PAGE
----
Top things you always should do when visiting a theme park
Published: September 13, 2010 at 12:06 PM
Make a note of where you parked your car
I jot a text note on my cell phone. Other people take a digital photo of the row marker where they're parked. But you'll want some reminder when you come out of the park at the end of the day.
Let someone enter the line in front of you
Often at popular attractions, several folks arrive to enter the line at once. Why not generate some goodwill all around by letting the others go first, instead of fighting to get once space ahead?
Help someone who's lost
When you see someone staring at a guidemap, or looking around lost, why not offer help and directions, if you know the park well? Wouldn't you like someone to do the same, if you were the one in need of help?
Ask for help
Even if you've come to this park 100 times in the past, ask an employee for a tip or assistance. You'll never know what special experience can be revealed or created. Unless you ask, of course.
Compliment an employee
Make at least a mental note of the employees you speak with or watch working during your visit. Then, before you leave, stop in the park's guest or customer relations office to compliment the person you saw doing the best job for you (or for others) that day. Visitor compliments are gold to theme park employees. Don't be stingy.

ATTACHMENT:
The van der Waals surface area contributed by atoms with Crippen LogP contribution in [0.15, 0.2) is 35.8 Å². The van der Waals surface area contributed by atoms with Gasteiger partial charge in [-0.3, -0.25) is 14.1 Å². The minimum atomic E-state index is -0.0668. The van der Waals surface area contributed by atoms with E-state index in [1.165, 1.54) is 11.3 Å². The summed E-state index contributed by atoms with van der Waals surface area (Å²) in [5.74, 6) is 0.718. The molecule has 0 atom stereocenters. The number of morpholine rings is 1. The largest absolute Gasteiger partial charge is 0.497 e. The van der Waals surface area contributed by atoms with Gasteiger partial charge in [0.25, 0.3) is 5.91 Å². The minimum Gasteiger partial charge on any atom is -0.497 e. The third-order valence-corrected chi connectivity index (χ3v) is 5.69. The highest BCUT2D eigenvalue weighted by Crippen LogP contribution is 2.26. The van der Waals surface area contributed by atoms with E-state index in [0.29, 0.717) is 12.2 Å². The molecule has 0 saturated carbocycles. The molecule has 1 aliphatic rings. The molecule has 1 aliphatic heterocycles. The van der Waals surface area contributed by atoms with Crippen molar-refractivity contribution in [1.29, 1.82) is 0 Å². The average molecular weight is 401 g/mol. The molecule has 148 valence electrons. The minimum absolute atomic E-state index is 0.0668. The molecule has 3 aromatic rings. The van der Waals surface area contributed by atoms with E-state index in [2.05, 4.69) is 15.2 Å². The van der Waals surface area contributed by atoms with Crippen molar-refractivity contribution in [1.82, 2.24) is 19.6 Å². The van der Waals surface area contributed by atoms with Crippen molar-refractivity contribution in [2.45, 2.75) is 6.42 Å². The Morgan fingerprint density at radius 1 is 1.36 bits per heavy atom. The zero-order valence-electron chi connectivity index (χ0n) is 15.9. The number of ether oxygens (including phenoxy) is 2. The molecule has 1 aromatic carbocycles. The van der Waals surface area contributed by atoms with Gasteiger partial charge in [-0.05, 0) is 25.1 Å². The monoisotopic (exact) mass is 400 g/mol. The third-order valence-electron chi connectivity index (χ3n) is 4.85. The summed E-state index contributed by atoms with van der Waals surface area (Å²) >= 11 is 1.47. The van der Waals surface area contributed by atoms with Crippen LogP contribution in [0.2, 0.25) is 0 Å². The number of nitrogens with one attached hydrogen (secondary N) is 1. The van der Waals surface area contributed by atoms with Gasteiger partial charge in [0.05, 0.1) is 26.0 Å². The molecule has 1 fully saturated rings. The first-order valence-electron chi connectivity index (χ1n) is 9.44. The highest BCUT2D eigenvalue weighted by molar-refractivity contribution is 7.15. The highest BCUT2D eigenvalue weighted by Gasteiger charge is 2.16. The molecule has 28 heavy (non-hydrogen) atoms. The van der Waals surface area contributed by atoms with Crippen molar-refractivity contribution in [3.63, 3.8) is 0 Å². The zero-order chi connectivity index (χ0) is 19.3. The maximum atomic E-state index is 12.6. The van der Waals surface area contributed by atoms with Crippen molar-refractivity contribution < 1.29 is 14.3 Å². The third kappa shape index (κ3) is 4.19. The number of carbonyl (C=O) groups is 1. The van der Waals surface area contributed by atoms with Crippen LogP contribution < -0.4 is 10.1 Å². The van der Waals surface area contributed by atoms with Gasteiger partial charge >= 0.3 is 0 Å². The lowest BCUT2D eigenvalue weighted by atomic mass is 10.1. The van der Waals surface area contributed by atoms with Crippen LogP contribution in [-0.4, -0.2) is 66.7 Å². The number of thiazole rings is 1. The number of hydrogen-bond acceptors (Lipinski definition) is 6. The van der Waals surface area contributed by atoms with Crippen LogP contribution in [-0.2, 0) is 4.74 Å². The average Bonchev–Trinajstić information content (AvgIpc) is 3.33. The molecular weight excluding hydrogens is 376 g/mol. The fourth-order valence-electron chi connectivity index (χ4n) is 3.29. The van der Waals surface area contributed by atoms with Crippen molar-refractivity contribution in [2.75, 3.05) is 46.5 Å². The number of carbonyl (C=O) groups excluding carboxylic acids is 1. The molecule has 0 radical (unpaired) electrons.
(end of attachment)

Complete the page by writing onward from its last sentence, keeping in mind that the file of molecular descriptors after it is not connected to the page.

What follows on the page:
Save money, conserve resources and promote togetherness by sharing among the people in your group. Share guidemaps, share snacks and share meals. If you need more (food, drinks, guidemaps, etc.), you always can go get it. But sharing initially helps cut down waste and can save you money.
Set a good example and follow the rules
Seek out and follow each ride's safety instructions. It's the smart, safe thing to do. And the more people who do this, the happier and safer everyone's day can be.
Act like you're in public
We really shouldn't need to say this, but some folks seem to think that since they're on vacation from work or school, they can be on vacation from common sense, too. But you are in public at a theme park, among thousands of other people, too. So act like it. No one needs to be witness to your shouting, fighting, profanity, or PDA.
Down in front
If you're waiting to watch a parade or fireworks, and you arrive early enough to get the front-row space - sit down. The more folks who sit up front, the more kids can see from the back. Even if you're not all the way up front, if everyone in front of you is sitting, take a seat yourself. Don't be that first person standing, whom everyone else is cursing under his or her breath.
Give away your unused Fastpasses
This is a Disney-only piece of advice, but if you have any unused Fastpasses when you leave the park (hey, it happens), hand them to another guest at that attraction rather than walk out with them. In practice, the passes are good not just within their one-hour window, but at any time after that during the day. Trust me, you will make people's day by handing them front-of-the-line passes they didn't expect.
Let's hear your additions (and reactions) to this list, in the comments.